Milthon Araque performing Sweet Dreams, Lilo to a delighted audience of children and children-at-heart.

It was a beautiful and rewarding evening. I can still hear the voices of the kids in the audience: “It's the home of Rosa! Look, look, they also took a picture of my grandpa! Uy! That's up near Primavera, it looks good …” The children of La Loma gave small shouts of enthusiasm. Others, smilingly, whispered their comments to neighbors. Seated on the floor in front of the elders in the communal hall, they experienced this unforgettable public presentation of HiperBarrio, which has been documenting the everyday life of friends, family, and neighbors for seven patient, continuous months. There hard work has been feverish and they are now reaping the fruits, thanks to the cooperation of many people, especially the Biblioteca Pública Piloto and the metropolitan area Network of Libraries.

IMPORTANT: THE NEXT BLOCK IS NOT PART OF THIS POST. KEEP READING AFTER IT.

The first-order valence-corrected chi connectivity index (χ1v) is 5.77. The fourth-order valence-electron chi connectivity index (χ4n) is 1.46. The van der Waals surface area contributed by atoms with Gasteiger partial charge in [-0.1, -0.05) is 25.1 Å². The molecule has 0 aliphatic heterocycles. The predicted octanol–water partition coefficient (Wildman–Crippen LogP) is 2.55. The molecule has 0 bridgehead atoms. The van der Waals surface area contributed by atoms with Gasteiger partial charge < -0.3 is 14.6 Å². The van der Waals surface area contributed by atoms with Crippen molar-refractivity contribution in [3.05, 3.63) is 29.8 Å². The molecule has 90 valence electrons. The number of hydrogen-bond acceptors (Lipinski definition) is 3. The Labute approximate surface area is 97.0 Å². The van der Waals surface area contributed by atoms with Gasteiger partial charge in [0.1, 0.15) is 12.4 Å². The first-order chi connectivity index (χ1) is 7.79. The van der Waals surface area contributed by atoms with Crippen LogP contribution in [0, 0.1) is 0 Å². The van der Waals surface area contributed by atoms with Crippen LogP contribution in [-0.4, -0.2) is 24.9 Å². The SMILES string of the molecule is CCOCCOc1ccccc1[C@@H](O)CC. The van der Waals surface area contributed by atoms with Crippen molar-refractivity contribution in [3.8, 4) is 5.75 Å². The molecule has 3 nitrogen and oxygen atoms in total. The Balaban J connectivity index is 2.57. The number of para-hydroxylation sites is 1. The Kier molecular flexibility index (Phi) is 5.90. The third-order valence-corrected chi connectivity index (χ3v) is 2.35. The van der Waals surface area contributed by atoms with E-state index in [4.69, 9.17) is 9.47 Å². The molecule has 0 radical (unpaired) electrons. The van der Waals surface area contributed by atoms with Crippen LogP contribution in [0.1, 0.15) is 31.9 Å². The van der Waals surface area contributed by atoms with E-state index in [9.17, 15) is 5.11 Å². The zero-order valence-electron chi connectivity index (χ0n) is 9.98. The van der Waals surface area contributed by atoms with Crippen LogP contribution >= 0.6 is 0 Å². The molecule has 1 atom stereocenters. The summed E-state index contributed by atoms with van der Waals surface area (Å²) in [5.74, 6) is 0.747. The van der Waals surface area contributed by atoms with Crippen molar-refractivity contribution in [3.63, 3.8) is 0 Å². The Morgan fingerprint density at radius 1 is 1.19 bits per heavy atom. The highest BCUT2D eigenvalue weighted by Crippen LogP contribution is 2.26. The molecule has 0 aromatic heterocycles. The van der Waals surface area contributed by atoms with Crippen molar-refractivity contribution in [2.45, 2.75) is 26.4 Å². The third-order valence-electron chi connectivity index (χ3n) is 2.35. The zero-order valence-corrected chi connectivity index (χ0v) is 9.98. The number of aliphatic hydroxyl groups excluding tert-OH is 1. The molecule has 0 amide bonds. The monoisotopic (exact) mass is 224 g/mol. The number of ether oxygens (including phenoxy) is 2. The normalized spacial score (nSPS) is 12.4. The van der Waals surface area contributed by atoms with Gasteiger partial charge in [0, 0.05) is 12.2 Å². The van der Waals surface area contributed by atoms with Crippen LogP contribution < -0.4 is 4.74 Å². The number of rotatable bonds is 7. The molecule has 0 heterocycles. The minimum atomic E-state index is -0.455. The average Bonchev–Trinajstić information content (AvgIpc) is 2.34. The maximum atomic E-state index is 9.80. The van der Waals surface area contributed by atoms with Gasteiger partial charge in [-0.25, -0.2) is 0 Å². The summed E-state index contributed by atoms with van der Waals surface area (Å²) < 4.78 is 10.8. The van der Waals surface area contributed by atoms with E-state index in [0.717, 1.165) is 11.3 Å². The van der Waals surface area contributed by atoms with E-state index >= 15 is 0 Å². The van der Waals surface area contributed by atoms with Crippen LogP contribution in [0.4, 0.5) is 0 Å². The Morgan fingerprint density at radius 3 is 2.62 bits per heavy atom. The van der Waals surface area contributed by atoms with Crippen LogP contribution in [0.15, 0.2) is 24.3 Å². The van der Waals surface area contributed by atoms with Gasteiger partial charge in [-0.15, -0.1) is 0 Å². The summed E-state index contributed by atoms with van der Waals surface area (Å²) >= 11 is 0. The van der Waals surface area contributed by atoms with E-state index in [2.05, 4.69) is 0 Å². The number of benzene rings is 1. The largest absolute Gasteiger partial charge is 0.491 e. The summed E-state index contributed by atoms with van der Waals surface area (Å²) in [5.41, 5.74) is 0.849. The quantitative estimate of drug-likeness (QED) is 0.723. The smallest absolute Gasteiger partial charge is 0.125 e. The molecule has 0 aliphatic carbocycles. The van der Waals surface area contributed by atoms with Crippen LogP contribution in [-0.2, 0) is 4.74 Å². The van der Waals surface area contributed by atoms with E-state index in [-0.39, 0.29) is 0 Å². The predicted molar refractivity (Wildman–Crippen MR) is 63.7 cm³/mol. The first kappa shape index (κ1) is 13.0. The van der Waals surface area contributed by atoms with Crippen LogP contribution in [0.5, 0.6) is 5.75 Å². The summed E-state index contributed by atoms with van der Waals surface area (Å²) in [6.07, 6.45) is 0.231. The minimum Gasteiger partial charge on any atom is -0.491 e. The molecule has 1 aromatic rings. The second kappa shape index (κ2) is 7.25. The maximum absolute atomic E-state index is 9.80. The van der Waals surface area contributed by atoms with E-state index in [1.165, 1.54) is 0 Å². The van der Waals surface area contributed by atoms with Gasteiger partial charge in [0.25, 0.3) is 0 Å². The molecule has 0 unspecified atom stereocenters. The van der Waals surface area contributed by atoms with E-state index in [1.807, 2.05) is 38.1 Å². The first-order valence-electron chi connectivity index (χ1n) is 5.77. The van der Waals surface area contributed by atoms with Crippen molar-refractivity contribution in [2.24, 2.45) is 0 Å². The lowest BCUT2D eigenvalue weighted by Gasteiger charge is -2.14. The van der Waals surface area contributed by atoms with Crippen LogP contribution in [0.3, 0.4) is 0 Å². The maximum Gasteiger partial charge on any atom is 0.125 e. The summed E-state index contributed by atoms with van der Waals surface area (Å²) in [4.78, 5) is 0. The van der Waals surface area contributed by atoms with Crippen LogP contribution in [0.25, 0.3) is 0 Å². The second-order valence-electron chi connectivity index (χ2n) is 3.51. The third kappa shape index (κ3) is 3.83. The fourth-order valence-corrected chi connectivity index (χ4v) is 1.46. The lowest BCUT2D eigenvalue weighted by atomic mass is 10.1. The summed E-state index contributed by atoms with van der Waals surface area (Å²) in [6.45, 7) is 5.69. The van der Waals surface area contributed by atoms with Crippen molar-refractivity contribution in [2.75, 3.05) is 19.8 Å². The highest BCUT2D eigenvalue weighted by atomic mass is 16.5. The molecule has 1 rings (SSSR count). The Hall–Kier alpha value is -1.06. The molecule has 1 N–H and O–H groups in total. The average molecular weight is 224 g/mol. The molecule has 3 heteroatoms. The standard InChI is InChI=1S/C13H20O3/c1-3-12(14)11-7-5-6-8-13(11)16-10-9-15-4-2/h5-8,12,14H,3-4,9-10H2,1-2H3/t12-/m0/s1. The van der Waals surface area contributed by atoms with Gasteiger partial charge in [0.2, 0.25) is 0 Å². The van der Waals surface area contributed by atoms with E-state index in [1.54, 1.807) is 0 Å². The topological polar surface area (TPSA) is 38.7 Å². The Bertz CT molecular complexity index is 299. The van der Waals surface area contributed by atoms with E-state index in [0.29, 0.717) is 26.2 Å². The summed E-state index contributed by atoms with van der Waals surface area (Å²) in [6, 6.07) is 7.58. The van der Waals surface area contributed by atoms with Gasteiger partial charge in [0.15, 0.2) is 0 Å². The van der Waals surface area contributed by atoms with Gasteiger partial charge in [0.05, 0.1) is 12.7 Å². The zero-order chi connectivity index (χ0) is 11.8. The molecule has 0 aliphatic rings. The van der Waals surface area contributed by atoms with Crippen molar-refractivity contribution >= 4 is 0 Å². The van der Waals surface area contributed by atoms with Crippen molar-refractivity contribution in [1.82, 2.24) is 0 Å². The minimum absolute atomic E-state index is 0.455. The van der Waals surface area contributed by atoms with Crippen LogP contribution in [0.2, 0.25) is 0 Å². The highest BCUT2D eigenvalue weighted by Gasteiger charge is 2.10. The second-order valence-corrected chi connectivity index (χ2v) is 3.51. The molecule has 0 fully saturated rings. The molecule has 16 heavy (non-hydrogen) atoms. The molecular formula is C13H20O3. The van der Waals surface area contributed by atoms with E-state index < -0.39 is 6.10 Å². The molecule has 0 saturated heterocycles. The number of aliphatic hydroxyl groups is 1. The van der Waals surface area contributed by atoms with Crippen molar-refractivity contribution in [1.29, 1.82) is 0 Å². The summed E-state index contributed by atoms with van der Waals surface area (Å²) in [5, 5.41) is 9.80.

HiperBarrio participants describe their experiences as citizen journalists.

Indeed, with the continued support of the local library system as well as the Secretariat of Culture, HiperBarrio is now looking to expand its mission to bring citizen media to more of the many peripheral communities which climb up the hillside outskirts of the downtown valley. The current batch of 20 or so citizen journalists based in La Loma and Santo Domingo will continue to document the stories and histories of their local communities. But, in just a few months’ time, they will hopefully be joined by new peers who will also document their local stories for a global audience.